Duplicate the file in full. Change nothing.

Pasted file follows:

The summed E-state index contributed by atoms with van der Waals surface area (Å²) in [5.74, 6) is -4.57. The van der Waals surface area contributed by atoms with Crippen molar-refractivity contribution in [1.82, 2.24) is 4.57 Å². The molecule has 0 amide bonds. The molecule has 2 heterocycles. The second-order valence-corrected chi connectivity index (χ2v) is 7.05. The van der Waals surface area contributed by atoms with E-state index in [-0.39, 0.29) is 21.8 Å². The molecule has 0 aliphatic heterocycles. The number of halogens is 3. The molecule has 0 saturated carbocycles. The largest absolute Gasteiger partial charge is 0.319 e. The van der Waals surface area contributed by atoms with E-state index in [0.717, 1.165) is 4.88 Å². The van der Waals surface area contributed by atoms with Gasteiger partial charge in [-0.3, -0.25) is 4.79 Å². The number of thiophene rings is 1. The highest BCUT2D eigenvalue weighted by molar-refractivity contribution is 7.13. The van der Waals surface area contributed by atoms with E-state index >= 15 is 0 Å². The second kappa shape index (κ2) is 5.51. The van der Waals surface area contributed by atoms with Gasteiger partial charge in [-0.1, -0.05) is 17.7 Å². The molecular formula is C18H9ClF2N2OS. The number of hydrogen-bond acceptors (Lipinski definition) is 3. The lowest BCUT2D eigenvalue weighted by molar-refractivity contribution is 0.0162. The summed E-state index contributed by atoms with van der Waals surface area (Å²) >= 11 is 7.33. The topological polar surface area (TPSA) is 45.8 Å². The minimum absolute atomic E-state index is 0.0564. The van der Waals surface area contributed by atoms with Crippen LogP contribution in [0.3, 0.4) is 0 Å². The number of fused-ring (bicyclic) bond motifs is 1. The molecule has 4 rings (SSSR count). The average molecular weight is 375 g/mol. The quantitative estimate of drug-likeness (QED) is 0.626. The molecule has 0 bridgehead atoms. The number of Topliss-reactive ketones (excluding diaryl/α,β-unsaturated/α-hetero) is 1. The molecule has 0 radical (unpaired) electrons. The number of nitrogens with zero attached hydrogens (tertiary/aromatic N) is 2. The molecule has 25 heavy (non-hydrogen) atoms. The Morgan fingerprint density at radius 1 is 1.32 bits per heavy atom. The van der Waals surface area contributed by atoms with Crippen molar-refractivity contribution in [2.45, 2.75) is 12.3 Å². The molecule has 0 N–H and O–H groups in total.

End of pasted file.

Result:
The summed E-state index contributed by atoms with van der Waals surface area (Å²) in [5.74, 6) is -4.57. The van der Waals surface area contributed by atoms with Crippen molar-refractivity contribution in [1.82, 2.24) is 4.57 Å². The molecule has 0 amide bonds. The molecule has 2 heterocycles. The second-order valence-corrected chi connectivity index (χ2v) is 7.05. The van der Waals surface area contributed by atoms with E-state index in [-0.39, 0.29) is 21.8 Å². The molecule has 0 aliphatic heterocycles. The number of halogens is 3. The molecule has 0 saturated carbocycles. The largest absolute Gasteiger partial charge is 0.319 e. The van der Waals surface area contributed by atoms with E-state index in [0.717, 1.165) is 4.88 Å². The van der Waals surface area contributed by atoms with Gasteiger partial charge in [-0.3, -0.25) is 4.79 Å². The number of thiophene rings is 1. The highest BCUT2D eigenvalue weighted by molar-refractivity contribution is 7.13. The van der Waals surface area contributed by atoms with E-state index >= 15 is 0 Å². The second kappa shape index (κ2) is 5.51. The van der Waals surface area contributed by atoms with Gasteiger partial charge in [-0.1, -0.05) is 17.7 Å². The molecular formula is C18H9ClF2N2OS. The number of hydrogen-bond acceptors (Lipinski definition) is 3. The lowest BCUT2D eigenvalue weighted by molar-refractivity contribution is 0.0162. The summed E-state index contributed by atoms with van der Waals surface area (Å²) >= 11 is 7.33. The topological polar surface area (TPSA) is 45.8 Å². The minimum absolute atomic E-state index is 0.0564. The van der Waals surface area contributed by atoms with Crippen LogP contribution in [0.3, 0.4) is 0 Å². The number of fused-ring (bicyclic) bond motifs is 1. The molecule has 4 rings (SSSR count). The average molecular weight is 375 g/mol. The quantitative estimate of drug-likeness (QED) is 0.626. The molecule has 0 bridgehead atoms. The number of Topliss-reactive ketones (excluding diaryl/α,β-unsaturated/α-hetero) is 1. The molecule has 0 radical (unpaired) electrons. The number of nitrogens with zero attached hydrogens (tertiary/aromatic N) is 2. The molecule has 25 heavy (non-hydrogen) atoms. The Morgan fingerprint density at radius 1 is 1.32 bits per heavy atom. The van der Waals surface area contributed by atoms with Crippen molar-refractivity contribution in [2.45, 2.75) is 12.3 Å². The molecule has 0 N–H and O–H groups in total.